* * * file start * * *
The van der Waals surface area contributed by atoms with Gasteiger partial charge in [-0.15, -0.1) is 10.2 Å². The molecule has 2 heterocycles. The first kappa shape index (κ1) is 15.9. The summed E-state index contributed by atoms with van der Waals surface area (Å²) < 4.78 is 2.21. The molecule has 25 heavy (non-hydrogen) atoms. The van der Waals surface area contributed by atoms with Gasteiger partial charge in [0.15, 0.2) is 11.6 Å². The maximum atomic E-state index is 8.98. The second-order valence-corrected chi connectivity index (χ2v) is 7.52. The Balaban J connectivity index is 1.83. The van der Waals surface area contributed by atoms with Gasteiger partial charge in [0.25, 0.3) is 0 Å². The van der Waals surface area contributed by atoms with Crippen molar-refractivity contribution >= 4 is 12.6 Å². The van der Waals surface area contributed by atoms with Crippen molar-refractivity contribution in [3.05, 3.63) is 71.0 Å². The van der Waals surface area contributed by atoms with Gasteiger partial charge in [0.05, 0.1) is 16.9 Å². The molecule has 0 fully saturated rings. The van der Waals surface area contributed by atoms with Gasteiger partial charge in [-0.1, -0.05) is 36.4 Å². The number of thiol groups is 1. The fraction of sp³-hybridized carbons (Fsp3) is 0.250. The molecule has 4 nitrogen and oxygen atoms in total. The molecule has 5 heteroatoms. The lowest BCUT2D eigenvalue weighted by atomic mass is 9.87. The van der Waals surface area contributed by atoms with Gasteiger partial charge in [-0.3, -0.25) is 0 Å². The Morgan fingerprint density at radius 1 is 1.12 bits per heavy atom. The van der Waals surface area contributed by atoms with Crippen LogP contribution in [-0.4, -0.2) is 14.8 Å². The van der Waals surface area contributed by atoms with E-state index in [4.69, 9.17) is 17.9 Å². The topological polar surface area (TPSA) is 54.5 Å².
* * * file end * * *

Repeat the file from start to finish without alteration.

The van der Waals surface area contributed by atoms with Gasteiger partial charge in [-0.15, -0.1) is 10.2 Å². The molecule has 2 heterocycles. The first kappa shape index (κ1) is 15.9. The summed E-state index contributed by atoms with van der Waals surface area (Å²) < 4.78 is 2.21. The molecule has 25 heavy (non-hydrogen) atoms. The van der Waals surface area contributed by atoms with Gasteiger partial charge in [0.15, 0.2) is 11.6 Å². The maximum atomic E-state index is 8.98. The second-order valence-corrected chi connectivity index (χ2v) is 7.52. The Balaban J connectivity index is 1.83. The van der Waals surface area contributed by atoms with Gasteiger partial charge in [0.25, 0.3) is 0 Å². The van der Waals surface area contributed by atoms with Crippen molar-refractivity contribution >= 4 is 12.6 Å². The van der Waals surface area contributed by atoms with Crippen molar-refractivity contribution in [3.05, 3.63) is 71.0 Å². The van der Waals surface area contributed by atoms with Gasteiger partial charge in [0.05, 0.1) is 16.9 Å². The molecule has 0 fully saturated rings. The van der Waals surface area contributed by atoms with Gasteiger partial charge in [-0.1, -0.05) is 36.4 Å². The number of thiol groups is 1. The fraction of sp³-hybridized carbons (Fsp3) is 0.250. The molecule has 4 nitrogen and oxygen atoms in total. The molecule has 5 heteroatoms. The lowest BCUT2D eigenvalue weighted by atomic mass is 9.87. The van der Waals surface area contributed by atoms with Gasteiger partial charge in [-0.3, -0.25) is 0 Å². The Morgan fingerprint density at radius 1 is 1.12 bits per heavy atom. The van der Waals surface area contributed by atoms with Crippen LogP contribution in [-0.4, -0.2) is 14.8 Å². The van der Waals surface area contributed by atoms with E-state index in [4.69, 9.17) is 17.9 Å². The topological polar surface area (TPSA) is 54.5 Å².